• historical temperature, precipitation, and Palmer drought data from 1895 to present for climate divisions, states, and regions in the contiguous U.S. are available at the Climate Division: Temperature-Precipitation-Drought Data page in files having names that start with "drd964x" and ending with "txt" (without the quotes).

Regional Overview

  • Above normal precipitation fell across many drought areas during April 2003, especially over parts of the Far West, central Plains, and Great Lakes
  • April was dry over the southern Rockies and Plains, and parts of the Ohio Valley, Northeast, and northern Plains and Rockies
  • Most of the primary stations in Alaska and Hawaii had drier than normal conditions during April, and the precipitation pattern for the year-to-date (January-April) was generally dry for Hawaii and mixed for Alaska
  • April was generally wet at the stations in Puerto Rico (as seen in the 4-week precipitation anomalies ending April 25 and May 2)
  • Long-term drought continued across much of the West, from the central Plains to the southern Great Lakes, and over parts of Maine
  • Although unusually wet conditions for the last 8 months have ended drought in the Southeast U.S., precipitation deficits remained at the 24-month to 60-month timescales

A percent of normal precipitation map for April, created by the NOAA Regional Climate Centers (HPRCC) from Cooperative Network station data, shows greater detail of the spatial variability of the moisture anomalies.

The long-term dryness is also evident in the pattern of snowfall anomalies. Season-to-date (July 1, 2002 - May 1, 2003) snowfall has totaled below the long-term average across much of the Far West, central and northern Great Plains, and the Great Lakes region.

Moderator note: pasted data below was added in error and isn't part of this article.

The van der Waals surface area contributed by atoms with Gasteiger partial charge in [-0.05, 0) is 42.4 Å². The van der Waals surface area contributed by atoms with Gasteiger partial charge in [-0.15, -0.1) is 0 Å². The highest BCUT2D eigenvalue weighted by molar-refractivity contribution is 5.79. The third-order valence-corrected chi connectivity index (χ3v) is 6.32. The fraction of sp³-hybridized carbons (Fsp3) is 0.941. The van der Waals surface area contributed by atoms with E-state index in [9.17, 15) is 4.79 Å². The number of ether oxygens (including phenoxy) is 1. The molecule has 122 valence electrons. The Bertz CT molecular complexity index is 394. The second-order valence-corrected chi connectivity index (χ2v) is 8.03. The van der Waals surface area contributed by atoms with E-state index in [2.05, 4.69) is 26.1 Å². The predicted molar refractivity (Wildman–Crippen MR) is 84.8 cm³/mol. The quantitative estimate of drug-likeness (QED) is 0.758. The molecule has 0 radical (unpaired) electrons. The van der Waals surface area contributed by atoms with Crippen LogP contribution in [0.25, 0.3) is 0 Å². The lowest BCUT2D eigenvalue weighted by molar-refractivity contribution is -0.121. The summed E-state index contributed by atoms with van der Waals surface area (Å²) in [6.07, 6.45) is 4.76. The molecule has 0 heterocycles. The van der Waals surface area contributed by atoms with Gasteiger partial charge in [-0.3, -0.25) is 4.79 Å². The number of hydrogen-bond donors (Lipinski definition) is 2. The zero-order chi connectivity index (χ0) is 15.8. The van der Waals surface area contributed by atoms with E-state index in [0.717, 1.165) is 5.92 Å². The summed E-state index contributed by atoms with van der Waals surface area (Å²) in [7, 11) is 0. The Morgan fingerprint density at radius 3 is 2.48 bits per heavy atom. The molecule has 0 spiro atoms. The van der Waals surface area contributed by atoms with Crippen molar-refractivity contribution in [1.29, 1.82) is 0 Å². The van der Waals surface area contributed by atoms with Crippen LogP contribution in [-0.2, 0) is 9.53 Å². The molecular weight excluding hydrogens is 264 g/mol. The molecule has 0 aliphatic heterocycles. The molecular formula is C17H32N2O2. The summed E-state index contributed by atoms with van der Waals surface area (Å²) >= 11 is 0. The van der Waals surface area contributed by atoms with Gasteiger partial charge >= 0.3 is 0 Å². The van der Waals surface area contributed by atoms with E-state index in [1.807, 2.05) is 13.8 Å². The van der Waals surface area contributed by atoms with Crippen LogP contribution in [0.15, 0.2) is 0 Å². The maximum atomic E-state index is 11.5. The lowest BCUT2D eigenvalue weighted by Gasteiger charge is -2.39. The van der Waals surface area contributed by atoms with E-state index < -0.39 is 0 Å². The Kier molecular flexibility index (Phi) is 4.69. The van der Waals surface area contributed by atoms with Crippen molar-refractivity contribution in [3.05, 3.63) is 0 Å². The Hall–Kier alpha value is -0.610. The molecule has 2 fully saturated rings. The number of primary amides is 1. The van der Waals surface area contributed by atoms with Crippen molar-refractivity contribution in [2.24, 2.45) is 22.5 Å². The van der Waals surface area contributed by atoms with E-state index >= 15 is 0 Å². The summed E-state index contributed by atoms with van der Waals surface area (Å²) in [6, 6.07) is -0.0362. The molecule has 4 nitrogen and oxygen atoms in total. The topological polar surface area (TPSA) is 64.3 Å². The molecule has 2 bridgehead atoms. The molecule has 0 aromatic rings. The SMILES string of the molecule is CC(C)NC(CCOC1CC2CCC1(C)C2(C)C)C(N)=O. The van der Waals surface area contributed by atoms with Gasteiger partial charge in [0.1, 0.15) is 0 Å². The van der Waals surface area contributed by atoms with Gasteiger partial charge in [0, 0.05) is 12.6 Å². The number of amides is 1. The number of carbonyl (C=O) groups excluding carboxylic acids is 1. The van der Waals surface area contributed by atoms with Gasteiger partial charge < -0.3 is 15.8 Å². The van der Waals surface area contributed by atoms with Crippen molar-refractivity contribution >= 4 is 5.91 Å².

Western U.S. Drought

Wet conditions during April 2003 broke a run of three dry months for the West region. Four of the last 5 months have averaged wetter than normal for the Northwest. In the Southwest region, a mixed pattern of precipitation anomalies resulted in the 44th driest April. While recent months reflect improvement in short-term conditions across much of the West, long-term conditions remained dry. May 2002-April 2003 ranked as the 34th driest such 12-month period for the Northwest and 35th driest for the Southwest.

Moderate to extreme drought covered about 44% of the western U.S. (Rocky Mountains to west coast) at the end of April. This is a decrease of about 16% compared to last month due to short-term wet conditions, but the 44% figure still indicates lingering moisture deficits. These long-term drought conditions were reflected in below-average snow cover as monitored by snow course measurements, mountain SNOTEL station reports, and satellite observations, as well as by low reservoirs in most western states. The winter mountain snowpack is the source of spring meltwater which fills western reservoirs and is used for irrigation during the spring and summer growing seasons. The low spring snowpack and reservoirs have prompted regional concerns about a long, dry summer (CNN, 4/9).